Oct. 23, 2018
Americans haven’t always loved whales and dolphins. In the 1950s, the average American thought of whales as the floating raw materials for margarine, animal feed, and fertilizer—if they thought about whales at all. But twenty-five years later, things had changed for cetaceans in a big way. Whales had become the poster-animal for a new environmental movement, and cries of “save the whales!” echoed from the halls of government to the whaling grounds of the Pacific. What happened? Annie and Elah meet the unconventional scientists who forever changed our view of whales by making the case that a series of surreal bleats and moans were “song.”
D. Graham Burnett, professor of history, Princeton University, author, The Sounding of the Whale: Science and Cetaceans in the 20th Century
Scott McVay, former executive director, Robert Sterling Clark Foundation, Geraldine R. Dodge Foundation, author, Surprise Encounters
Roger Payne, biologist, author, Among Whales
Sheri Wells-Jensen, associate professor of linguistics, Bowling Green State University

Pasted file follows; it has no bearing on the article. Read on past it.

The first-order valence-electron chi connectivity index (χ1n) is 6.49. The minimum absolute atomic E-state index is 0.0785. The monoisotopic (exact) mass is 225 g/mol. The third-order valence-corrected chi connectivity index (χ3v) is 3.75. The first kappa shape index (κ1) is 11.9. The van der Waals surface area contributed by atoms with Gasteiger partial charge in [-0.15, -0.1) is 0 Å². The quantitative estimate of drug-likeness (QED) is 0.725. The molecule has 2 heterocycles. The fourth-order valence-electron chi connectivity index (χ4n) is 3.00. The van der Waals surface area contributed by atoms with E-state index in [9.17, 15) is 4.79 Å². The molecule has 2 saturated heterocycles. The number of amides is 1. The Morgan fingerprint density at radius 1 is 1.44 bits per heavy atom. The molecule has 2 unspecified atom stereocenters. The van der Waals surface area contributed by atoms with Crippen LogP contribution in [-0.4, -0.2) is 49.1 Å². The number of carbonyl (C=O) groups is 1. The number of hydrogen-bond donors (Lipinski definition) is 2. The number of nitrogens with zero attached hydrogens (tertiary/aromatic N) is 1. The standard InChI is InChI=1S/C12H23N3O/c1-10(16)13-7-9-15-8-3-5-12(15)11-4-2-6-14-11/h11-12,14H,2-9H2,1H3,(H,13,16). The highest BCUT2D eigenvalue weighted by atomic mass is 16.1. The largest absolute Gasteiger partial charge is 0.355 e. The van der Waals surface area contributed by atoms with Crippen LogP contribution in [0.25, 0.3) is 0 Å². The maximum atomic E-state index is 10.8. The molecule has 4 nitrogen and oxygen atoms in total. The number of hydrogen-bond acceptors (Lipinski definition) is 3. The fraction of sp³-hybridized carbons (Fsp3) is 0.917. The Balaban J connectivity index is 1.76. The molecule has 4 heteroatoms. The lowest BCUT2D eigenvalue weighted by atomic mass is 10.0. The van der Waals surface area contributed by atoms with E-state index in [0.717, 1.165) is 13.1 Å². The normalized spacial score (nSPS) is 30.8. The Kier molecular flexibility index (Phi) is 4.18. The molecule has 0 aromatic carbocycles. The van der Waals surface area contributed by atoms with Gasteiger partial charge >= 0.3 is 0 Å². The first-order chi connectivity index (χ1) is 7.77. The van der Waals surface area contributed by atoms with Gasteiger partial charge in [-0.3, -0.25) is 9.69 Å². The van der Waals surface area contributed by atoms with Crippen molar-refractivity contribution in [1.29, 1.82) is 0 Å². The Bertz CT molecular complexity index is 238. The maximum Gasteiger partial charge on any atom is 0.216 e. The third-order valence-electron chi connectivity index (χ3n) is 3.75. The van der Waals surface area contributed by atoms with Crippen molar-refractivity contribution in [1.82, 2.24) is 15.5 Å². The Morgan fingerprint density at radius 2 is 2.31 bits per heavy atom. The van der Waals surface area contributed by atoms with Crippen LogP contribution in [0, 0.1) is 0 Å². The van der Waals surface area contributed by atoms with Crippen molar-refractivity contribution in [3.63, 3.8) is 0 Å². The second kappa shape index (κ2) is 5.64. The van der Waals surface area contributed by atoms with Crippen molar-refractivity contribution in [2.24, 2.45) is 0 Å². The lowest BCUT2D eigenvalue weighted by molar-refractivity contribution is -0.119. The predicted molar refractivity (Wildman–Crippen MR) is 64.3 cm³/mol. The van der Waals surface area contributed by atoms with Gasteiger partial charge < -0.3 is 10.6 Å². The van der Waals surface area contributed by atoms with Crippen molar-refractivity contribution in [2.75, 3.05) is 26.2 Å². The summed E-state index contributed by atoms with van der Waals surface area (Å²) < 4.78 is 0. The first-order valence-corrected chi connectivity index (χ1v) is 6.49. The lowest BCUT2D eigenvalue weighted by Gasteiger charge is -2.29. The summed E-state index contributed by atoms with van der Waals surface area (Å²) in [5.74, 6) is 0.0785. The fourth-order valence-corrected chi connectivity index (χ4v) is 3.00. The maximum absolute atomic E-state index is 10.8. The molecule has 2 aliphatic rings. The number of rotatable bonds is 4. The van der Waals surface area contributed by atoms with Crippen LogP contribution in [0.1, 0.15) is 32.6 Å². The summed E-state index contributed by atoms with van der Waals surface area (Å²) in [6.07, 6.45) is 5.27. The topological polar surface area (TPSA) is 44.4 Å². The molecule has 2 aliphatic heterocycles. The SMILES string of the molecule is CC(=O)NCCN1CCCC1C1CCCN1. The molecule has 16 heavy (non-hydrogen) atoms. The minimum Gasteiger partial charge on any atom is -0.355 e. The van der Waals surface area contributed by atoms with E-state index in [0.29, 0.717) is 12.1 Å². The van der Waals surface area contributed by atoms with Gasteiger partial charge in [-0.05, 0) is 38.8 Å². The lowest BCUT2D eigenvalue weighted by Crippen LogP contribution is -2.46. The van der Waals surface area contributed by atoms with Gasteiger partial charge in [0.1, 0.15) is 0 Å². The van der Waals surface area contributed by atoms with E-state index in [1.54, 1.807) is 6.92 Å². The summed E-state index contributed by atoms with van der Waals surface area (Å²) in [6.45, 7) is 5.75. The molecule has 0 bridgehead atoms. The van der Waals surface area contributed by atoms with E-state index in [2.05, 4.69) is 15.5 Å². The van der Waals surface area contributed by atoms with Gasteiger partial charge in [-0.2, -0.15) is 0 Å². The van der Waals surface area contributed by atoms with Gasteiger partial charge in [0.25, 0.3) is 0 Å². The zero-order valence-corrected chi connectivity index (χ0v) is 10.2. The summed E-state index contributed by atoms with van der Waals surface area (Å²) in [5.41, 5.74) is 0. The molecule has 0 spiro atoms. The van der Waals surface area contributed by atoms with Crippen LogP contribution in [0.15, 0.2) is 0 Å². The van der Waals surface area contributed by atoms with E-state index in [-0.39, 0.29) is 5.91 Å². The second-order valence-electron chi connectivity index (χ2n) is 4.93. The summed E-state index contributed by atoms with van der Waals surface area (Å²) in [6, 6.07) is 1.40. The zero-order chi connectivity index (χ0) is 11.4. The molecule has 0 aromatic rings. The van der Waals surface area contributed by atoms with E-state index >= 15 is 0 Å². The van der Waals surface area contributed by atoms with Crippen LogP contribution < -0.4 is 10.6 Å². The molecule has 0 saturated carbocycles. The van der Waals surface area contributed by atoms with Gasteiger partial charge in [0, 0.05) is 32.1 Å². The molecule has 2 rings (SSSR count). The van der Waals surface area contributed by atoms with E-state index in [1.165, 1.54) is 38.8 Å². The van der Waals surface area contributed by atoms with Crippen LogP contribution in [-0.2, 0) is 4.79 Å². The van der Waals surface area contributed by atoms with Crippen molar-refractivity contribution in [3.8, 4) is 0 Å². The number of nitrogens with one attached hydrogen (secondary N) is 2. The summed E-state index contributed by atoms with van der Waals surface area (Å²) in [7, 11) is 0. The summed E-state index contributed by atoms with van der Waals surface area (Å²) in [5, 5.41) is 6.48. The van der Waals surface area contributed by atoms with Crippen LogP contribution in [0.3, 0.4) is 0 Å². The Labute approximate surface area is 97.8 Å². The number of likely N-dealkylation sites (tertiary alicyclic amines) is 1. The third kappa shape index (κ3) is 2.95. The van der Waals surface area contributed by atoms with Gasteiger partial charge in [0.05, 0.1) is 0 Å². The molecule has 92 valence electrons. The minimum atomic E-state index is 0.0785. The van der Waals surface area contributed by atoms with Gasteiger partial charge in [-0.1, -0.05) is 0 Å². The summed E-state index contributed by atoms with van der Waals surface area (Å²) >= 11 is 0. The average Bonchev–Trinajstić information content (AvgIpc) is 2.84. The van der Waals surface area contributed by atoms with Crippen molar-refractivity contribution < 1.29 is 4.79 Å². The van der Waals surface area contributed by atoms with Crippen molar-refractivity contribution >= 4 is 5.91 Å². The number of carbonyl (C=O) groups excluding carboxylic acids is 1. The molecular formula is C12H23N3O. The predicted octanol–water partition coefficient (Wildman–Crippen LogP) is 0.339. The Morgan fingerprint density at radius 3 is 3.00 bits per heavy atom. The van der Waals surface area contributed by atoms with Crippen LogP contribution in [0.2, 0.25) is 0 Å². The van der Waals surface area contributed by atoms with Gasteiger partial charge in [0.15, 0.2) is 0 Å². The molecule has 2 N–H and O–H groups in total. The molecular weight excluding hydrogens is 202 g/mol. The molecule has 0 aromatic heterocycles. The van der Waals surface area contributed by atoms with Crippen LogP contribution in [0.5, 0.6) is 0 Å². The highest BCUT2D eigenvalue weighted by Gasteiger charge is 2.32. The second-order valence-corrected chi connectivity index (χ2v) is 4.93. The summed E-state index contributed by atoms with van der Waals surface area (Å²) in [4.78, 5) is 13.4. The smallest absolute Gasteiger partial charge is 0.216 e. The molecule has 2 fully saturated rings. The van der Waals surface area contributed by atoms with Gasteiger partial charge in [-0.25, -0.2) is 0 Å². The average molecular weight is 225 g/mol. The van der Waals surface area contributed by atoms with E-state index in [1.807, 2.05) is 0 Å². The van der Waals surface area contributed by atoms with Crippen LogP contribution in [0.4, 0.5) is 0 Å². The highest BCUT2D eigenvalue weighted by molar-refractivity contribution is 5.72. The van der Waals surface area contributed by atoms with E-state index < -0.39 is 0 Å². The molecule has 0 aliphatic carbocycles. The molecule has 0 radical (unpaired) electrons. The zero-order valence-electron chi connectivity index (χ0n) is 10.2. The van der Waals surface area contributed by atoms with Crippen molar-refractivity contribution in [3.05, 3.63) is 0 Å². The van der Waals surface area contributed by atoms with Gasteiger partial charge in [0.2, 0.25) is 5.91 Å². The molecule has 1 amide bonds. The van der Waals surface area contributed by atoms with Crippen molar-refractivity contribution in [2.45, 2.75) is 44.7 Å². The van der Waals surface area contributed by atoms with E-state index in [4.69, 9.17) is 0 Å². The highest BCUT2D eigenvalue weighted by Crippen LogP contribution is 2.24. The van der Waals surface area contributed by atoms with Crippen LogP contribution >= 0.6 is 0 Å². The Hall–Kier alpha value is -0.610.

Read Roger and Scott’s landmark Science paper on whale song. (The paper includes great pics of the spectrograms Scott and Roger analyzed.)
Listen to Roger’s record, Songs of the Humpback Whale.
Listen to more humpback whale recordings (and dolphin tapes too!) courtesy of the Cornell Lab of Ornithology.
Read D. Graham Burnett’s essay on John C. Lilly in Orion. (It’s a great teaser for the rest of his book.)
Read a paper Dr. Lilly published in Science, based in part on Scott McVay’s work with Elvar the dolphin.
Read the essay that inspired Scott: Loren Eiseley’s “The Long Loneliness: Man and Porpoise: Two Solitary Destinies”
This episode of Undiscovered was produced by Elah Feder and Annie Minoff Our senior editor is Christopher Intagliata, our composer is Daniel Peterschmidt, and our intern is Kaitlyn Schwalje. Our theme music is by I Am Robot And Proud. We had fact checking help from Michelle Harris. Thanks, as always, to the entire Science Friday staff, and the folks at WNYC Studios.
Special thanks this week to Jack Horowitz, Katie Lupica, and to the Graduate School of Oceanography at the University of Rhode Island.